Buffy pecking at the door to come in (left photo) and Buffy’s wound status (right photo)
Buffy’s Spa Sessions
Since Buffy’s behind was frequently dirty (once she started going outside during the daytime all the dirt started sticking to the SSD cream covering her wound), every 2 to 3 days Julie gave her a bath and blow-dry. Julie would bath her just before giving her the evening medication, so that she could settle in for the night inside while clean. Between bathing sessions, Julie wiped and cleaned the previous days’ SSD cream and debris off of Buffy’s wound area with unscented Huggies baby wipes, which worked great. The wipes work well, since they are thick, and didn’t rip easily.
Buffy's typical bath and blow dry session sequence
On August 14th, Buffy had a follow up vet appointment with Dr. Drake-Hueston, who thought that her wound was 90% healed! She recommended that Buffy continue sleeping indoors for several more days, but that after she could go back outside with Tuffy in the coop at night.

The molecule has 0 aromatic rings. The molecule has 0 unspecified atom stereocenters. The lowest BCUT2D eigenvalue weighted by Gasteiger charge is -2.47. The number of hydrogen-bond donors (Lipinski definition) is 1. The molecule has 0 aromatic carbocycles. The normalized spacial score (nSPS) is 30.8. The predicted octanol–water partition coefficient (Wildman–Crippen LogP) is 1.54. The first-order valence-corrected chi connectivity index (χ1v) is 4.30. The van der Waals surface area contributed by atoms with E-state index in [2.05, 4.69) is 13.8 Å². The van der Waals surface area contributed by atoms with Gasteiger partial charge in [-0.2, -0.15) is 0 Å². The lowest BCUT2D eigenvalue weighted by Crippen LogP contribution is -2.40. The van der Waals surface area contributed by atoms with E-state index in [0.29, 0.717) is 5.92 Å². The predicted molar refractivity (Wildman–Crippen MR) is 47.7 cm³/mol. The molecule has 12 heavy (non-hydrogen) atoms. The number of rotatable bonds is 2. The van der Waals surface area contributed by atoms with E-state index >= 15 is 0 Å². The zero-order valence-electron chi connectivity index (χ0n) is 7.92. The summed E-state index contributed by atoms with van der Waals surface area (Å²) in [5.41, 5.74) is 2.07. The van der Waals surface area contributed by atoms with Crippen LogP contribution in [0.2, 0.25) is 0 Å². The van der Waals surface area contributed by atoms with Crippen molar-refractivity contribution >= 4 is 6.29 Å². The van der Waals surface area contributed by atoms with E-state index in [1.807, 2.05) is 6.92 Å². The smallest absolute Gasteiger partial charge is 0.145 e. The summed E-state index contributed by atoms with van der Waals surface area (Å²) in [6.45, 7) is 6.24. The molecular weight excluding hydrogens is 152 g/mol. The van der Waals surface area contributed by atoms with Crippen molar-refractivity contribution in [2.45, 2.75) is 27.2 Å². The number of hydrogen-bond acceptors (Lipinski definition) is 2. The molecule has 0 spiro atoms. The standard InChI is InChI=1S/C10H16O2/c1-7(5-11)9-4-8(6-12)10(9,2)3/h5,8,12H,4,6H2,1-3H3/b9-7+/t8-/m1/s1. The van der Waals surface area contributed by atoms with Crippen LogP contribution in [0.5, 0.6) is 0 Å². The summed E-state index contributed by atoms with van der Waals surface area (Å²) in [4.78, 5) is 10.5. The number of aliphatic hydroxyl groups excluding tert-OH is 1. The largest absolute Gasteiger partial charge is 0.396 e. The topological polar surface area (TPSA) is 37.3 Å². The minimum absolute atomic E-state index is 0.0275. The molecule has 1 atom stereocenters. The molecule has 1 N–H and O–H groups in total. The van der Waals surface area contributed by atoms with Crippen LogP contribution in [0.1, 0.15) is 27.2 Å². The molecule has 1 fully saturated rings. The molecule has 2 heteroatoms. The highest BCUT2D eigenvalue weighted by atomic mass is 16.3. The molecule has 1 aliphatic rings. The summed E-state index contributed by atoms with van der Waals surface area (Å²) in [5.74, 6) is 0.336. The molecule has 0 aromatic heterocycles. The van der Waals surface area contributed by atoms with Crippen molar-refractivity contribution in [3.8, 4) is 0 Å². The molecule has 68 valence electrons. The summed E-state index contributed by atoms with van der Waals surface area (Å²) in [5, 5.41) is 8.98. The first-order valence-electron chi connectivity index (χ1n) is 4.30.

Buffy at her vet exam August 14th
Even though Buffy started sleeping outside in her coop again, she still comes to the back door in the evening in the hopes of sleeping back in her recovery pen inside again. Although Julie enjoyed Buffy coming inside to sleep, she already took the pen down and encourages Buffy to relocate to her coop in the evenings. Her wound has healed and all that’s left is scar, which is almost whitish in color.
Buffy’s healed wound and scar as of August 22nd
Because Tuffy tends to pick on Buffy a lot, Julie has learned how to perform “chicken hypnosis” on Tuffy. Whenever she catches Tuffy bulling Buffy, she’ll hypnotize her and lay her on her back for a bit.
Follow Buffy on Instagram at @jwlls22
! All of the photos related to this adventure are tagged under #buffysbuttwoundsaga
About Westminster Veterinary Group
Westminster Veterinary Group, located in Westminister, CA, provides advanced veterinary care for a wide range of animals--dogs, cats, exotic pets, small pocket pets, and birds (including poultry). Their veterinary hospital is the primary referral choice for veterinarians throughout Southern California.